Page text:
I can’t believe its been a year since I wrote a shack story! But its this time of year that makes me especially nostalgic for that wonderful old house.
By the autumn, at least a couple of cords of firewood would already sit stacked out beside the shed along the top of the drive. If I had been really organized, the wood would have been there all summer, getting good and dry and seasoned, so that it would burn perfectly.
But most years, the woodman was called at the end of August and we stacked it just in time for the first cool night. It was not unusual for us to have a fire in the evening by the middle of September. The weather might be beautifully warm during the day, but as the sunlight began to dwindle into autumn, the nights would get clear and frosty by dawn.
Those first fires were sometimes a little smoky, causing us to open every window in the house and turn on all the ceiling fans to rid the house of that first fire smell. The nice thing about our wonderful woodstove ( that I loved so well after having a wall eyed fit about its placement – see earlier posts about the chimney saga), was that once there was a good fire, the bed of coals could last all day. So the stove stayed a little warm and was usually no problem getting the nightly fire to blaze.
Once we had cold weather move in for good, the stove had its own routine. Each morning, Bob would fill it up with wood, working with the night’s coals and maybe with a little extra kindling, building a steady flame, making the house warm and toasty. He would soon be out the door to work. So as I left, I would add more wood, dampen down the vent and making sure the stove door was closed, good and tight. I, too, would be out the door and off to my job.
Each afternoon, as I drove down our tree covered lane, rounding the last curve, there, perched on the side of the ridge, the shack would come into view. And each afternoon, I would think –‘Well, it didn’t burn down today!”
One thing I loved about heating with wood was the quiet. No furnace fan or blower, just the occasional shifting of logs or the popping of embers. A gentle, living warmth radiating from the corner of the living room, into each room and up the stairs. It was perfect.
Perfect, except for the constant attention it needed, the removal of ash, which caused a trail of fine particles to dust the entire living room. And the occasional popping ember out of the stove onto the carpet and the days when the wind was just right, the smoke refused to go up the chimney and would just much rather stay inside the house. Oh and those bitter, snowy nights when it need to be fed from the stack way on the other side of the shed.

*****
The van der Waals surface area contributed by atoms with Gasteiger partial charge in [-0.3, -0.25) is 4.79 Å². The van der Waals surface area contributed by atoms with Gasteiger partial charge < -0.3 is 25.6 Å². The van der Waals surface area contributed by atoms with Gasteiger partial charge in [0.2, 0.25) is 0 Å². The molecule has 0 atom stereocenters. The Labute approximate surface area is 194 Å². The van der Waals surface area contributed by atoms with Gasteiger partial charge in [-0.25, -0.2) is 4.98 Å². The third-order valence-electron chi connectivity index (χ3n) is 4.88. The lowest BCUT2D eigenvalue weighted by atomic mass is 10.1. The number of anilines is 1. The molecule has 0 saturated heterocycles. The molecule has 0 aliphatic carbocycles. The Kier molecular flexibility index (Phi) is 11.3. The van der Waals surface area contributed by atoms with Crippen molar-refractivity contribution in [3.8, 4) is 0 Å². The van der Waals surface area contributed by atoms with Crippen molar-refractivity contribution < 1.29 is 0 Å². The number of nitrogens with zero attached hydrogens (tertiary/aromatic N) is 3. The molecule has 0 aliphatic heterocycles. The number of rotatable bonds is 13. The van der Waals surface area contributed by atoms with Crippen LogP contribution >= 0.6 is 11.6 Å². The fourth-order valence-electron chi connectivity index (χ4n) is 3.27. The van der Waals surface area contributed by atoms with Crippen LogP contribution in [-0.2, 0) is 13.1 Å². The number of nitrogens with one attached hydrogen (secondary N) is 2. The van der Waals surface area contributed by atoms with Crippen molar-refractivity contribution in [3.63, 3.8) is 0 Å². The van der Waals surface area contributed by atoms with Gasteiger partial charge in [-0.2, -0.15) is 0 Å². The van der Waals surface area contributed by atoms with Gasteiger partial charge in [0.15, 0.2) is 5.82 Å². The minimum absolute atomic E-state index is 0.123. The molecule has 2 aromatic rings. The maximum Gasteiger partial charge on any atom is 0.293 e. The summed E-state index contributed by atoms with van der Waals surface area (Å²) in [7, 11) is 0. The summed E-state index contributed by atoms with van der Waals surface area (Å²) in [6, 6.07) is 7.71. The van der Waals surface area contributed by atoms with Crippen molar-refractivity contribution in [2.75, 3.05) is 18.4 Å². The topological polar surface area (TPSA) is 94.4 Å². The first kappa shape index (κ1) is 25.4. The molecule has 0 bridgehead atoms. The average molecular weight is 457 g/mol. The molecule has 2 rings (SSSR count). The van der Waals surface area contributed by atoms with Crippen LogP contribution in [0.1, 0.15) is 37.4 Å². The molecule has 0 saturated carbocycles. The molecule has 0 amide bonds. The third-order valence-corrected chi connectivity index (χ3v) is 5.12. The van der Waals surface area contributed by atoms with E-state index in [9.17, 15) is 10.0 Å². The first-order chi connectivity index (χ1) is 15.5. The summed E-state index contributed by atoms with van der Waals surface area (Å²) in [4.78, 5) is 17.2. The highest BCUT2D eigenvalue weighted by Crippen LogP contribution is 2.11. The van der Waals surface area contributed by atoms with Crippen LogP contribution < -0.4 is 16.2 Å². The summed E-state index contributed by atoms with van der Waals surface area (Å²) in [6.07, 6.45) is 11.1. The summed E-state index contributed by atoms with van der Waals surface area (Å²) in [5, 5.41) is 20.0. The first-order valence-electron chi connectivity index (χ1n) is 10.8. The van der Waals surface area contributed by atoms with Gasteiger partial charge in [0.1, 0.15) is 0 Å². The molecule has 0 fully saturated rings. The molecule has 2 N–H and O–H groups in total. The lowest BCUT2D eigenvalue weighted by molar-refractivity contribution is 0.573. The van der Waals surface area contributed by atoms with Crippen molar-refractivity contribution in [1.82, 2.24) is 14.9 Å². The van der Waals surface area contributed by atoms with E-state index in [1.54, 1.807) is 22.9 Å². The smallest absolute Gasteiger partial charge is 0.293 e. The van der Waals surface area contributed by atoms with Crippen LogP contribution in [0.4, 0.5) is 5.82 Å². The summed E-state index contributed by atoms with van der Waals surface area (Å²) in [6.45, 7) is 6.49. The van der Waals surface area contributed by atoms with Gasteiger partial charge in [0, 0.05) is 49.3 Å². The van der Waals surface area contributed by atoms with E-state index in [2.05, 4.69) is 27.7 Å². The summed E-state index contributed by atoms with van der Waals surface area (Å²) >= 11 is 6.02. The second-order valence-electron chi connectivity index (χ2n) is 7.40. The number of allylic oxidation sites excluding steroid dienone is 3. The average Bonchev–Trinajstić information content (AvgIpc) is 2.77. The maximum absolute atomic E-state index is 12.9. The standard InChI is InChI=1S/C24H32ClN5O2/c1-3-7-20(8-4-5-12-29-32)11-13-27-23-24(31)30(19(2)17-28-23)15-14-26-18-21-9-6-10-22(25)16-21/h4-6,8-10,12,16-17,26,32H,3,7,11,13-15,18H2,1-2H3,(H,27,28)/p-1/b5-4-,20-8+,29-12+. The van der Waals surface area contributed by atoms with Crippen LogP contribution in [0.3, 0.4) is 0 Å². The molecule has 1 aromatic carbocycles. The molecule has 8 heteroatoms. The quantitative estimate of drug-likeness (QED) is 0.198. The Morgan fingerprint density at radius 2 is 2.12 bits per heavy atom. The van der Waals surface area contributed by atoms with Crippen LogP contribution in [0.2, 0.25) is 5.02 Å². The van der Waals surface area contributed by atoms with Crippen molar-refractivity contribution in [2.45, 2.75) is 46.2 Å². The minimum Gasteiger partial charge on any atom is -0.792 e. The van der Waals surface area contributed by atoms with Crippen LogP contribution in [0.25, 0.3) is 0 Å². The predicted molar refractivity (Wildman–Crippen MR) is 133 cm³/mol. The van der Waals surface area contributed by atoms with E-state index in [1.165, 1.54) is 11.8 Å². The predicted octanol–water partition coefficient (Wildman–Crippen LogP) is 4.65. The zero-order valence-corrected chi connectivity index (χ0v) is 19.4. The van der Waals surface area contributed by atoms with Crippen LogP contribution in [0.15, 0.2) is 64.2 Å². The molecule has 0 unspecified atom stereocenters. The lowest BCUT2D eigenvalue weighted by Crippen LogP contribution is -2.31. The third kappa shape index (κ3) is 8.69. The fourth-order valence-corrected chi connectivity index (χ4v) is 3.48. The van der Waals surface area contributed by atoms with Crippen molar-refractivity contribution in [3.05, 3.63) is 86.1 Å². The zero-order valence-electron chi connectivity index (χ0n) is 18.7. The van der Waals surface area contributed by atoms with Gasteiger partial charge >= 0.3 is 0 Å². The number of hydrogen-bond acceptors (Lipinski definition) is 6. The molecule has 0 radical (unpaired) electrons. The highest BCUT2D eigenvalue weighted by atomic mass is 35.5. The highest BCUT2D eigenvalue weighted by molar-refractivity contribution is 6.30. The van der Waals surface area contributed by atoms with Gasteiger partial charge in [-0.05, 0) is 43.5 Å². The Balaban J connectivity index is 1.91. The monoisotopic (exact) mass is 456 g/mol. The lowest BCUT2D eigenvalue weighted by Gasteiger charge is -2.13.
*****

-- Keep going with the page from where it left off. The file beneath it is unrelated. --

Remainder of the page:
Yes, my glasses aren’t so rosy that I have forgotten all the trouble it took. And now, when the furnace kicks on, loud fan and all, I can remember the wonderful old woodstove in the warm comfort of our lake house.
Until next time – and I won’t go another year – smiles…
*** And I promise to go thru all the photos and start sharing more pictures from the shack years.
well this brought back memories! we had a wood stove in one of our houses during my teenage years and there was nothing quite like sitting in the rocking chair with a quilt and a book next to the stove while a Wisconsin winter moaned outside 🙂 my dad’s house burned to the ground one year due to a wood stove incident – thankfully everyone got out (except, unfortunately for a cat)… so your caution before leaving is completely understandable!
Hey Sarah – We had a flue fire here at our lake house a few years ago. Had the sweetest little green enamel woodstove in the downstairs den. Unfortunately, the chimney sweeps that fall had not removed the soot from the clean out and the chimney caught fire. we were very LUCKY – some roof damage and lots of smoke damage – but we were all scared but safe!
We had a wood burning stove in our of our homes. As much as I loved it, the other rooms got really really cold and after a while, it wasn’t worth the work and effort.
Thanks for the story!
In our old house, it was our only heat source. And yes, there were long cold spells in the winter when it was so cold, you could hang meat in the guest bedroom. But that is what quilts are for – many many quilts!
Yay! A shack story. I love the “living warmth” and crackling cheerfulness of a wood stove, too, and sure wish I had one now, mess and all. So toasty warm and satisfying. We are in a deep freeze here today and am praying it doesnt snow as I have to drive and neither my car nor I are equipped for slippery roads.
Happy you liked this new shack post – I miss a fire too when its this cold. It has been bitterly cold with a chance of snow this weekend – but we will be back to our normal 50s by the end of next week. Stay warm, my friend and be extra careful – no slip sliding away!